Pro-White Rally At Stone Mountain Park Results In Multiple Arrest Of Anti-KKK Protesters

A pro-white rally held at Stone Mountain, Georgia, left many protesters in handcuffs. The Rock Stone Mountain event was held by southern heritage activists, who have been dubbed "white power" leaders, at the Atlanta area park on Saturday.

A large number of anti-KKK protesters turned up at Stone Mountain Park in DeKalb County, and some were shown carrying guns in videos recorded at the pro-white rally protests. Police officers in riot gear surrounded the barricaded perimeter of the event, and about 24 people were waving Confederate flags. The event was organized in an effort to "protest efforts to erase the white race," 11 Alive News reports.

Approximately nine protesters were arrested after they tried to break through the police barrier around the pro-white rally demonstrators. The protesters ran through the wooded trails at Stone Mountain to evade police, the Atlanta Journal Constitution reports.

DeKalb County law enforcement agents were subjected to fireworks being set off in their direction, barricade structures being lifted and used like battering rams, and rocks being hurled at them during the Rock Stone Mountain incident.

Due to the volatile nature of the protesters and the event, officials at Stone Mountain Park closed a laser show and shut down a cable car ride and other popular amusements. The park encompasses about 3,200 acres and is one of the most popular outdoor attractions in the state. It also boasts a grist mill, covered bridge, a 363-acre fishing lake, and two golf courses, the park's website notes.

Stone Mountain Park is also home to the "largest high relief sculpture in the world" and a Confederate historical center. The Confederate Memorial Carving depicts three southern heroes of the Civil War, President Jefferson Davis, General Robert E. Lee, and General Thomas J. "Stonewall" Jackson. The surface of the carving measure 30 acres and is larger than Mount Rushmore. It is recessed 42 feet into the mountain.

The pro-white rally activists were reportedly a blended group of individuals, with many of them stating they came out to support their southern and Confederate heritage and oppose racism and the KKK. Individuals who carried a Confederate flag or wore shirts that displayed some type of southern pride wording reportedly included members of local militia groups, Anonymous, the online activist group, and members of an area motorcycle club.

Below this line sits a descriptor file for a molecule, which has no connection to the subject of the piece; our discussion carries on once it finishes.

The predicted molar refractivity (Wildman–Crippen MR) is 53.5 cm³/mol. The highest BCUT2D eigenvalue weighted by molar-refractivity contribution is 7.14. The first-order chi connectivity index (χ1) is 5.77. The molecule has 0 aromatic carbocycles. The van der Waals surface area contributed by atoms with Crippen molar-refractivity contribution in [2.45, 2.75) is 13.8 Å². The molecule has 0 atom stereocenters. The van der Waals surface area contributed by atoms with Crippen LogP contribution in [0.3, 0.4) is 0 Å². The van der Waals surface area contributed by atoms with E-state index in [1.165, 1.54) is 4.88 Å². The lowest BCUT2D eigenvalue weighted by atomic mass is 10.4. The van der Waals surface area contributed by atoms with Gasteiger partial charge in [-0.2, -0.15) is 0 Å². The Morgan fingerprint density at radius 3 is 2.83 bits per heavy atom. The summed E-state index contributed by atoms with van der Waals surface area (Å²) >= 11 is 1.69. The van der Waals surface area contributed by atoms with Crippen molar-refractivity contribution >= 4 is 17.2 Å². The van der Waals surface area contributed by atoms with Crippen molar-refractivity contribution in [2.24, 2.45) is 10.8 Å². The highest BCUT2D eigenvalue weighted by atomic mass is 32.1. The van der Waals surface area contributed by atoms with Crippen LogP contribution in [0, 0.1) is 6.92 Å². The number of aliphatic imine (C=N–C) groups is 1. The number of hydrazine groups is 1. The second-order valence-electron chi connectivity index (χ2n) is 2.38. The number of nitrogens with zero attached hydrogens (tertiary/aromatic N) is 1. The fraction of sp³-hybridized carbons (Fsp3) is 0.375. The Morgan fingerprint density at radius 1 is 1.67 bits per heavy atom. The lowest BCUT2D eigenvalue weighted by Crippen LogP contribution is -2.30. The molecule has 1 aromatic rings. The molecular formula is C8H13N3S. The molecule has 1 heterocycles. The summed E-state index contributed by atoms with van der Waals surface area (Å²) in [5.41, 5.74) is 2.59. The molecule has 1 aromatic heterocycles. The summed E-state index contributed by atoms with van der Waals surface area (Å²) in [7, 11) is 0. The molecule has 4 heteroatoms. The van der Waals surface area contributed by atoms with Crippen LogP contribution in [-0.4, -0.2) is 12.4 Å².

Police in riot gear on scene at #StoneMountain protests; Police now confirm 9 total arrests
— 11Alive News (@11AliveNews) April 23, 2016

"Good job, guys. We won. We beat the hate," one of the event organizers, Steve Panther of Confederates of Michigan, said.

Some rally protesters reportedly dressed in all black, wore masks, and came to Stone Mountain Park to confront the Confederate heritage demonstrators.

"Black Lives Matter" and "Hey hey, ho, ho, the KKK has got to go" were chanted by some of the protesters who confronted police officers attempting to maintain order and protect the free speech rights of the pro-white rally activists.

"Do not move, do not break my line," one police officer was heard shouting when the protesters tried to push back the officers and reach the Confederate heritage demonstrators.

Warning: The Stone Mountain protest video below features strong language.

"We made a statement that we are not gonna get intimidated by and watch this terrorist group harass and incite fear and violence," protester Dawn O'Neal said. "We stood up to them today."

Videos and photos of the Rock Stone Mountain rally have gone viral on social media, with many of those who said they do not agree with the pro-rally demonstrators still supporting their right to assemble without fear of a riot to exercise their First Amendment rights.

Ayala Vallegas, a Tennessee resident who is the daughter of a Puerto Rican mother and a black father, attended the event carrying her Confederate flag.

"We're not racists," Vallegas said. "We have a culture, like everyone else. This is pretty much our culture. This is our flag."

Greg Calhoun and John Michael Estes, two other organizers of the Stone Mountain Park rally, claim many of their supporters were turned away at the admission desk or were afraid of walking through the agitated protesters to attend as they had planned. DeKalb County police officials deny anyone was prevented access to the park.

"That's America these days," Calhoun told local reporters.

John Estes maintained many of the Rock Stone Mountain rally agitators were paid protesters and akin to the rioters who "burned down Ferguson."

"The liberal media and the police have kept our people away," Estes said. "We're not the ones creating violence here. If these guys win there will be no mercy. It'll be Ferguson all over the place."

When Dallas resident Roy Pemberton arrived carrying a massive Ku Klux Klan flag, the Stone Mountain rally organizers opted to shut down after their repeated attempts to get him to leave were ignored. Event organizers said they did not want any hate symbols at their event and the KKK message is not something they support.

Katherine Thilo, who came to protest with her church group, said she was shocked when the opponents to the Rock Stone Mountain rally turned violent. She said she frantically searched for her daughter in the crowd when what was supposed to be a peaceful protest turned violent.

Some police officers sustained minor injuries from actions taken by the protesters. One of the rally opponents was reportedly spotted spraying a state trooper with mace. Another protester was arrested for aggravated assault when caught throwing a smoke bomb at a police officer. None of the rally participants wavered from their goal of a peaceful demonstration and therefore did not wind up in handcuffs.

What do you think about the Stone Mountain Park rally?

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